Vancouver Noir (Akashic Noir Series)
As David Byrne asserted in the classic Talking Heads song “Cities,” in which he crooned a series of quirky observations about various towns in hopes of finding a place to live, “there’s good points and bad points.”
Vancouver Noir isn’t the “bad points” per se. it’s the real points. The underbelly. The shadows. As a marketing tool, it’s doubtful that the chamber of commerce will be handing out free copies of Vancouver Noir along with its glossy brochures.
The beauty of the Akashic series of noir short story anthologies is that they offer local writers a chance to say “here’s our town.” This crop of writers, assembled and edited by Sam Wiebe, succeeds in a gritty, moody way.
The result is a kaleidoscopic flyover of a city with issues. (Like all cities.) But Vancouverites seem particularly concerned about the steamroller of gentrification and the changing neighborhood landscape; people being pushed aside.
Vancouver Noir’s 14 stories are divided in three sections—Blood Money, Rags and Bones, and Night Visions. A handy map (a fine feature of the Akashic series) helps us locate the mayhem from West Vancouver to Victoria-Fraserview.
Linda L. Richards kicks things off with a tasty, twisty entry, “Terminal City,” about a female assassin who gets up close and personal with her target. Turns out Vancouver is known as The Terminal City. “So called,” the assassin notes, “because it was the end of the line when they built the railroad. Or the beginning, depending on your perspective.”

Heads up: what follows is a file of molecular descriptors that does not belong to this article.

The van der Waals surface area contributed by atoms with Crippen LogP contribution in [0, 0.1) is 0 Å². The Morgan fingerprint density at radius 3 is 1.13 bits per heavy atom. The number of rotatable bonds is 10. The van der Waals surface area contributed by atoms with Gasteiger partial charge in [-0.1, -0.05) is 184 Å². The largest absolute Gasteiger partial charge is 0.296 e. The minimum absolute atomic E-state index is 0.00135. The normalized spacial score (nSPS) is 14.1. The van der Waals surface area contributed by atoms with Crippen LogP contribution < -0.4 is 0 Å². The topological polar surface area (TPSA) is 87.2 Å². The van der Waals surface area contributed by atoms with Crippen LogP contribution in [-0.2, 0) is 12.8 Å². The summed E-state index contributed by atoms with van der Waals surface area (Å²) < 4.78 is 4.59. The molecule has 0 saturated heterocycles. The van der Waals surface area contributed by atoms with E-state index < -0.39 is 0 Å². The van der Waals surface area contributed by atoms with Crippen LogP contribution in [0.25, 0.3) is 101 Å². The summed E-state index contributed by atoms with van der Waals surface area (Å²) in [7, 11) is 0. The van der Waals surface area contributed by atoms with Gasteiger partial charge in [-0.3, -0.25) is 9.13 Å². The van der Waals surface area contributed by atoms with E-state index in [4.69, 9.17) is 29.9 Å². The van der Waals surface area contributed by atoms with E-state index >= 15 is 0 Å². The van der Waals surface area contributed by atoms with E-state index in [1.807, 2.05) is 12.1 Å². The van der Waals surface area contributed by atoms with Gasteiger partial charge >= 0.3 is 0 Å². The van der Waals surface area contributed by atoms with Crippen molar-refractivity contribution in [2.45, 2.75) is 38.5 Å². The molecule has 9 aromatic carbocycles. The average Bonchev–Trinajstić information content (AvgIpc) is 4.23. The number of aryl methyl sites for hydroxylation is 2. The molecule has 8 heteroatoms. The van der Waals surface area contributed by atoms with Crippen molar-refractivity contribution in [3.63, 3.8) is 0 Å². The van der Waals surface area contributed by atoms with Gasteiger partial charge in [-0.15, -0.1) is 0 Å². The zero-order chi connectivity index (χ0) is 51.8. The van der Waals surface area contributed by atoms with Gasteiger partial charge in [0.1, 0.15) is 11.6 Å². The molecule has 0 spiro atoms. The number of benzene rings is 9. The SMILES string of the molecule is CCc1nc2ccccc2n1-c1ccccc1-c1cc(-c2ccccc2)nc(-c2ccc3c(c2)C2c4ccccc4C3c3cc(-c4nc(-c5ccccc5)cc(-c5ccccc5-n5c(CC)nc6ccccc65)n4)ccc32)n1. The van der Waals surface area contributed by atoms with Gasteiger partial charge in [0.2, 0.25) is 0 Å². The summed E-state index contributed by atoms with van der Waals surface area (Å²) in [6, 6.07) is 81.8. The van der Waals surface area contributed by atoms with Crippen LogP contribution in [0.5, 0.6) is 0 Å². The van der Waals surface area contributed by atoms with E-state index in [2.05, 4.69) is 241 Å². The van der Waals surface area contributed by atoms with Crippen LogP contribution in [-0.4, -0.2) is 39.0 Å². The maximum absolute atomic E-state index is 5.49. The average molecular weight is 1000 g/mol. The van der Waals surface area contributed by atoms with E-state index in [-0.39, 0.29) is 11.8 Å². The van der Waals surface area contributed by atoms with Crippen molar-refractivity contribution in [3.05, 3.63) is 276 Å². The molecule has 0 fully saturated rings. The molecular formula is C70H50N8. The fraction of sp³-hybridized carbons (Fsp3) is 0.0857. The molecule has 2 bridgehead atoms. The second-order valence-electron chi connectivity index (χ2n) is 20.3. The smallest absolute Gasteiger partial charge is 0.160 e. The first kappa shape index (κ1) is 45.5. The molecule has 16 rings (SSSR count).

Sheena Kamal’s “Eight Game-Changing Tips on Public Speaking” is a raw, meta entry that is laugh-out-loud hilarious. The “tips” give our narrator a chance to riff and/or meltdown over a workplace love triangle and white-collar crimes with a side helping of newfangled sexual wrinkles. What a blast.
“The Perfect Playgroup” is Robin Spano’s sparklingly dark entry set among “mom friends” and the Lululemon set in West Van. Everything is bright and sunny until it’s not. There’s a shocking bit of nastiness straight out of the canoe scene in Patricia Highsmith’s “The Talented Mr. Ripley.”
Nathan Ripley’s beautifully written “The Landecker Party” reveals casual violence and clever plotting among budding musicians who are making the switch from playing guitars to playing DJs with their laptops. The Landecker Party, it turns out, is booze that “tastes like Jägermeister with Scope and Palmolive notes.” When you throw a party, you sometimes attract trouble, particularly those you may not know, and you must deal with the consequences.
“Stitches,” by Don English, will have you thinking one thing with its shocking opener and then ease you into a mood that is only slightly less creepy. And R. M. Greenway’s “The Threshold” is a gritty story that thrives in the space between dawn and day, between art and reality, and between those precious few moments between life and death.
As Wiebe writes in the introduction Vancouver Noir, “It gets dark here. Know that going in.”
Dark, yes. And fun.